Market skepticism over the future course of main power utility PPC’s share price is being fueled by the uncertainty surrounding a plan to split subsidiary firm IPTO, the power grid operator, from its parent company, as well as the overall plan to reduce PPC’s dominant market share. These concerns add to the impact of Greece’s ailing macroeconomic climate on PPC and the difficulties being encountered by the utility in its effort to improve its unpaid receivables record.
Just days ago, IBG, the Investment Bank of Greece, downgraded its rating of PPC, while also underlining a series of unfavorable developments for the utility’s future.
This could also be interpreted as a signal from institutional investors currently linked with PPC and waiting for developments to unfold.
Market officials have expressed doubts about the government’s plan for the IPTO split, describing the entire process as unclear and its schedule as extremely tight.
The IPTO plan which appears to have been approved by the country’s lenders entails selling 49 percent to a strategic investor who, in turn, will transfer 25 percent to the Greek State and maintain 24 percent as well as managerial rights. At the same time, a new IPTO firm will be established, into which the current IPTO’s 51 percent will be transferred. The Greek State will control 51 percent while investors will hold 49 percent of the new IPTO firm.
Based on the procedure’s time schedule, investors will need to have expressed their interest by this June, have their bids appraised by October and finalized by the end of the year.
Certain sources have noted that banks consider the plan as overambitious. Attracting investors under the sale’s current terms will not be easy, it is believed.
According to an independent evaluation, IPTO’s value is estimated at 1.537 billion euros, meaning that a 49 percent share is worth 750 million euros.
Meanwhile, the electricity market’s liberalization and increased competition are gradually reducing PPC’s market share, while the prospects of the utility collecting funds for expansion abroad seem unlikely.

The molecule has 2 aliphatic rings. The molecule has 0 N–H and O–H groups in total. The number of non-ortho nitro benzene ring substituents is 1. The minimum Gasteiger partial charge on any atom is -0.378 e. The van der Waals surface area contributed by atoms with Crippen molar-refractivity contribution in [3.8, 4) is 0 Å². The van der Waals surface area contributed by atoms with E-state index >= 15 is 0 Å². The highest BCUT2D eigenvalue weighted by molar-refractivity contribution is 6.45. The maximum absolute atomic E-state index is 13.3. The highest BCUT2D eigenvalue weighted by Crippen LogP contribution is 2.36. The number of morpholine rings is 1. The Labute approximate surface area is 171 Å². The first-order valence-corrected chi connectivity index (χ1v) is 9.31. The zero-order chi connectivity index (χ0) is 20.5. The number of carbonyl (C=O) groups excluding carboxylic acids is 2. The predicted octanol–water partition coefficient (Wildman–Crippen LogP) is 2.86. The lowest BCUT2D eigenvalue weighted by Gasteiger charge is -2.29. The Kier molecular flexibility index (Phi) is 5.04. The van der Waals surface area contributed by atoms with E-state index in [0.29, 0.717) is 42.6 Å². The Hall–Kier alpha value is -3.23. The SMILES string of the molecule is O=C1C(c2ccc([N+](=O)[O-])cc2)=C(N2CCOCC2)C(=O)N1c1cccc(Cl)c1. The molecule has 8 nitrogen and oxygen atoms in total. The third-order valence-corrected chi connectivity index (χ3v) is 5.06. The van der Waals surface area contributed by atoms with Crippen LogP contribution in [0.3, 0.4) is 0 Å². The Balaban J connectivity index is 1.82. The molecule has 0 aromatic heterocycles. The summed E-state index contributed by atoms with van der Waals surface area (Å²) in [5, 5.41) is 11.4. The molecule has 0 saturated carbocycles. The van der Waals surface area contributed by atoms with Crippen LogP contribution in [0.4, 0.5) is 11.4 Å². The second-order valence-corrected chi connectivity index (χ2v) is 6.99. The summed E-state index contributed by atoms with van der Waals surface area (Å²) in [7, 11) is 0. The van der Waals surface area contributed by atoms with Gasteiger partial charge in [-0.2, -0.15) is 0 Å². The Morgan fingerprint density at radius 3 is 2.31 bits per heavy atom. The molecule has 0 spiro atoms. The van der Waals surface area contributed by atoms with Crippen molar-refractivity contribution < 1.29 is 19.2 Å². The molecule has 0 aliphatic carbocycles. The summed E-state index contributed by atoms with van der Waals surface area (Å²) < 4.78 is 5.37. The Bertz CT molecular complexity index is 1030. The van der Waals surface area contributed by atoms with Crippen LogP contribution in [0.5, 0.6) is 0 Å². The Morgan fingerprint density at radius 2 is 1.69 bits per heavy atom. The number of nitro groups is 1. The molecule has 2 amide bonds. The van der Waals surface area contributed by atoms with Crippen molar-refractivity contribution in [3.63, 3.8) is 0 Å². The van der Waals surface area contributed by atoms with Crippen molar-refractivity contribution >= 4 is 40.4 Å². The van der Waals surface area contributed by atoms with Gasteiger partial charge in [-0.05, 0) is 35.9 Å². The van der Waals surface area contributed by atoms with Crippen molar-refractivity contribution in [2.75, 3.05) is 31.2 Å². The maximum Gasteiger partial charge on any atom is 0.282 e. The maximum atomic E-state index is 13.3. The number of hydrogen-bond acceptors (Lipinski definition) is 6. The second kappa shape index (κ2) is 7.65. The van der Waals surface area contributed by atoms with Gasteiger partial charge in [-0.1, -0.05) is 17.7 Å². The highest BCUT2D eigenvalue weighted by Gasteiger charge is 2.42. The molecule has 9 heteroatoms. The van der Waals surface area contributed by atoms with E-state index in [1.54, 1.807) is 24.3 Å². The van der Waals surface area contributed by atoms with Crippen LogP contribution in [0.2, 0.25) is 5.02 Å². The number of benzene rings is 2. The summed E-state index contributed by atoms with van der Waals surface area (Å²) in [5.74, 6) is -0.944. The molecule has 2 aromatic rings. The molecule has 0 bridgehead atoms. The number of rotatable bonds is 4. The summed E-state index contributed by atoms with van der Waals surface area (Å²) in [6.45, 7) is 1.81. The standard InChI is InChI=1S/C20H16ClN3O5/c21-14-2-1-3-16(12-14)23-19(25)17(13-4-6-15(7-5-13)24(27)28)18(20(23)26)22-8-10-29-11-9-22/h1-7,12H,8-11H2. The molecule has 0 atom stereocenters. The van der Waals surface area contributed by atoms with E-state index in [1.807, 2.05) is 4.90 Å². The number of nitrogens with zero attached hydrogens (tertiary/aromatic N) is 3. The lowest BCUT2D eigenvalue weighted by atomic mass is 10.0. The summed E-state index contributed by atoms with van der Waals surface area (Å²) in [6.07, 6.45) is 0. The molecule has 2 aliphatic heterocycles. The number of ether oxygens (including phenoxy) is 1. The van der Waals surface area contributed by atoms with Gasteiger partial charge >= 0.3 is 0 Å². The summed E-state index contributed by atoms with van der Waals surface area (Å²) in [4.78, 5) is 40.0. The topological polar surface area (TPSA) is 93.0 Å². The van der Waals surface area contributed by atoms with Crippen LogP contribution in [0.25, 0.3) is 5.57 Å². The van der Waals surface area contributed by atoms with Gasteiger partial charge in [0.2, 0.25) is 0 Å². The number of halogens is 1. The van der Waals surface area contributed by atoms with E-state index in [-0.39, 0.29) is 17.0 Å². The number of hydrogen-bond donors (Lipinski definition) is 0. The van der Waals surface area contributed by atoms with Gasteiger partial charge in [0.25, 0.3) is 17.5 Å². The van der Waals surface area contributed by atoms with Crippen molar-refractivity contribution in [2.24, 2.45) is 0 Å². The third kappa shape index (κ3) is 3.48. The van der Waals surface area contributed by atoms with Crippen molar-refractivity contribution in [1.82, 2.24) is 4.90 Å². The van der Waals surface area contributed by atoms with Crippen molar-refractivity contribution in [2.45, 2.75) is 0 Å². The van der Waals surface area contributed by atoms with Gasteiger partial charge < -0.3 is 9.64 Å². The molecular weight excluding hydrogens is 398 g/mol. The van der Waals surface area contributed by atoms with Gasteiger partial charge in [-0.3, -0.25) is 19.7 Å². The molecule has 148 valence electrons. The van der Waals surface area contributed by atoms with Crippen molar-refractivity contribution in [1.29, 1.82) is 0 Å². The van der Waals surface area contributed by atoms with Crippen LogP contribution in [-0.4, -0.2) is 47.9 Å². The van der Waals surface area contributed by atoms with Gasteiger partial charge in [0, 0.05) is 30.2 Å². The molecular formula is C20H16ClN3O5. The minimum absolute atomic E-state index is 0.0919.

An older plan entailing the part-privatization of PPC, whose would-be breakway unit was locally dubbed “Little PPC”, was expected to rake in 1.5 billion euros for PPC. This plan has now been replaced by the NOME-type auction plan – intended to provide third parties with access to PPC’s low-cost lignite and hydropower sources as part of the bailout-related obligation to help break the utility’s dominance – as well as an additional plan through which PPC will establish partnerships with private-sector investors.
According to IBG, the impact of the NOME auctions on PPC’s EBITDA figure will be worth 25 million euros in 2016 and will reach 115 million euros by 2020, which will add to the burden already being felt by the utility as a result of its unpaid receivables, currently at 2.3 billion euros.
As for the much-discussed PPC partnerships plan, it is still at a premature stage. Real investor interest is well below the level being trumpeted by government officials. This boils down to meaning that if the effort fails, older plans to privatize PPC will return to the negotiating table with even less favorable terms.